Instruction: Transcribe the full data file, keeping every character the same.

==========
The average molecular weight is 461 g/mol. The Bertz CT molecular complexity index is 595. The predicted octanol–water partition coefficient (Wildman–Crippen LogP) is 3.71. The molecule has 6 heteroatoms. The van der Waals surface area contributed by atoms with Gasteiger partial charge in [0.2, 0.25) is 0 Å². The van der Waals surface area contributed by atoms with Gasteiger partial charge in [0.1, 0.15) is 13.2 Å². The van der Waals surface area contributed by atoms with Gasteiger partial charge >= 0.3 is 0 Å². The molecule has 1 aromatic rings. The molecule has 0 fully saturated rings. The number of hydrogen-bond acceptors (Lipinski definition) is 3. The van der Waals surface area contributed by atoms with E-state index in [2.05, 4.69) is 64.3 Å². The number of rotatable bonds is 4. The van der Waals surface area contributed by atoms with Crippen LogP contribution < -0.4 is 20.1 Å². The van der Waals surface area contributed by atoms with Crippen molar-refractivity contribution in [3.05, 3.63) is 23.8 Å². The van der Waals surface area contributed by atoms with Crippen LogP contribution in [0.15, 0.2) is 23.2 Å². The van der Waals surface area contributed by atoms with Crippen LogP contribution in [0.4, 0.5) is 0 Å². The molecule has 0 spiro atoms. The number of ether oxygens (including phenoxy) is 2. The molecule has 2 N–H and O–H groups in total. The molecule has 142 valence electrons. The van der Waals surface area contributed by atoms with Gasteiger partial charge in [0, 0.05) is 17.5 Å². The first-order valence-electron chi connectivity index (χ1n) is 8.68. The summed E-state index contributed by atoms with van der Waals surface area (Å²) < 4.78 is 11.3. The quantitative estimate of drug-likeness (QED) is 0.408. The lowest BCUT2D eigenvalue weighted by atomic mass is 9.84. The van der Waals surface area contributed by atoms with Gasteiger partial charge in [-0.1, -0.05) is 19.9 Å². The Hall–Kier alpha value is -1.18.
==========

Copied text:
The average molecular weight is 461 g/mol. The Bertz CT molecular complexity index is 595. The predicted octanol–water partition coefficient (Wildman–Crippen LogP) is 3.71. The molecule has 6 heteroatoms. The van der Waals surface area contributed by atoms with Gasteiger partial charge in [0.2, 0.25) is 0 Å². The van der Waals surface area contributed by atoms with Gasteiger partial charge in [0.1, 0.15) is 13.2 Å². The van der Waals surface area contributed by atoms with Gasteiger partial charge >= 0.3 is 0 Å². The molecule has 1 aromatic rings. The molecule has 0 fully saturated rings. The number of hydrogen-bond acceptors (Lipinski definition) is 3. The van der Waals surface area contributed by atoms with E-state index in [2.05, 4.69) is 64.3 Å². The number of rotatable bonds is 4. The van der Waals surface area contributed by atoms with Crippen LogP contribution < -0.4 is 20.1 Å². The van der Waals surface area contributed by atoms with Crippen molar-refractivity contribution in [3.05, 3.63) is 23.8 Å². The van der Waals surface area contributed by atoms with Crippen LogP contribution in [0.15, 0.2) is 23.2 Å². The van der Waals surface area contributed by atoms with Crippen LogP contribution in [0.4, 0.5) is 0 Å². The molecule has 0 spiro atoms. The number of ether oxygens (including phenoxy) is 2. The molecule has 2 N–H and O–H groups in total. The molecule has 142 valence electrons. The van der Waals surface area contributed by atoms with Gasteiger partial charge in [0, 0.05) is 17.5 Å². The first-order valence-electron chi connectivity index (χ1n) is 8.68. The summed E-state index contributed by atoms with van der Waals surface area (Å²) < 4.78 is 11.3. The quantitative estimate of drug-likeness (QED) is 0.408. The lowest BCUT2D eigenvalue weighted by atomic mass is 9.84. The van der Waals surface area contributed by atoms with Gasteiger partial charge in [-0.1, -0.05) is 19.9 Å². The Hall–Kier alpha value is -1.18.